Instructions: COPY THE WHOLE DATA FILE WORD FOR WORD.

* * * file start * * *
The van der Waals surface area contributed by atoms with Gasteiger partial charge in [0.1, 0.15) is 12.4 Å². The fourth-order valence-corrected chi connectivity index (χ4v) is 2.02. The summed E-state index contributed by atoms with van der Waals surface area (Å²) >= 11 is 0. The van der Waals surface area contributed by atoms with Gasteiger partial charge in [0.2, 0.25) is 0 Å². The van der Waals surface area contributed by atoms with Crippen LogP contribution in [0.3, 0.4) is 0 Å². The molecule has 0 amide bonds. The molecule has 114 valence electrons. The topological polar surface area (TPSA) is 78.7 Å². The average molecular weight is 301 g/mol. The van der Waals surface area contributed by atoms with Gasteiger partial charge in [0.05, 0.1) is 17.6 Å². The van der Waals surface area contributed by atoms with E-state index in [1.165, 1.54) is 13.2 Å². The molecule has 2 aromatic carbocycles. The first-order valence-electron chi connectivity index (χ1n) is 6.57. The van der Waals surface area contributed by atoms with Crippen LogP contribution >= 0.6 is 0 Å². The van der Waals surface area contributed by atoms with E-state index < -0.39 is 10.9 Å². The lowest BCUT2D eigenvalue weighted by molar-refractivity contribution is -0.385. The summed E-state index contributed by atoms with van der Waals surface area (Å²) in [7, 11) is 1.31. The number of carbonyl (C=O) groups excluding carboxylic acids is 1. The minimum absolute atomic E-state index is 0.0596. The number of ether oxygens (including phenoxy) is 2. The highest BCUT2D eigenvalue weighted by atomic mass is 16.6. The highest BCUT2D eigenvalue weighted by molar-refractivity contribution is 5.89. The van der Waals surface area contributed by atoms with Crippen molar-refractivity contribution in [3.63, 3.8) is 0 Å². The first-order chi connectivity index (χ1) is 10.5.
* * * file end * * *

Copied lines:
The van der Waals surface area contributed by atoms with Gasteiger partial charge in [0.1, 0.15) is 12.4 Å². The fourth-order valence-corrected chi connectivity index (χ4v) is 2.02. The summed E-state index contributed by atoms with van der Waals surface area (Å²) >= 11 is 0. The van der Waals surface area contributed by atoms with Gasteiger partial charge in [0.2, 0.25) is 0 Å². The van der Waals surface area contributed by atoms with Crippen LogP contribution in [0.3, 0.4) is 0 Å². The molecule has 0 amide bonds. The molecule has 114 valence electrons. The topological polar surface area (TPSA) is 78.7 Å². The average molecular weight is 301 g/mol. The van der Waals surface area contributed by atoms with Gasteiger partial charge in [0.05, 0.1) is 17.6 Å². The van der Waals surface area contributed by atoms with E-state index in [1.165, 1.54) is 13.2 Å². The molecule has 2 aromatic carbocycles. The first-order valence-electron chi connectivity index (χ1n) is 6.57. The van der Waals surface area contributed by atoms with Crippen LogP contribution >= 0.6 is 0 Å². The van der Waals surface area contributed by atoms with E-state index < -0.39 is 10.9 Å². The lowest BCUT2D eigenvalue weighted by molar-refractivity contribution is -0.385. The summed E-state index contributed by atoms with van der Waals surface area (Å²) in [7, 11) is 1.31. The number of carbonyl (C=O) groups excluding carboxylic acids is 1. The minimum absolute atomic E-state index is 0.0596. The number of ether oxygens (including phenoxy) is 2. The highest BCUT2D eigenvalue weighted by atomic mass is 16.6. The highest BCUT2D eigenvalue weighted by molar-refractivity contribution is 5.89. The van der Waals surface area contributed by atoms with Crippen molar-refractivity contribution in [3.63, 3.8) is 0 Å². The first-order chi connectivity index (χ1) is 10.5.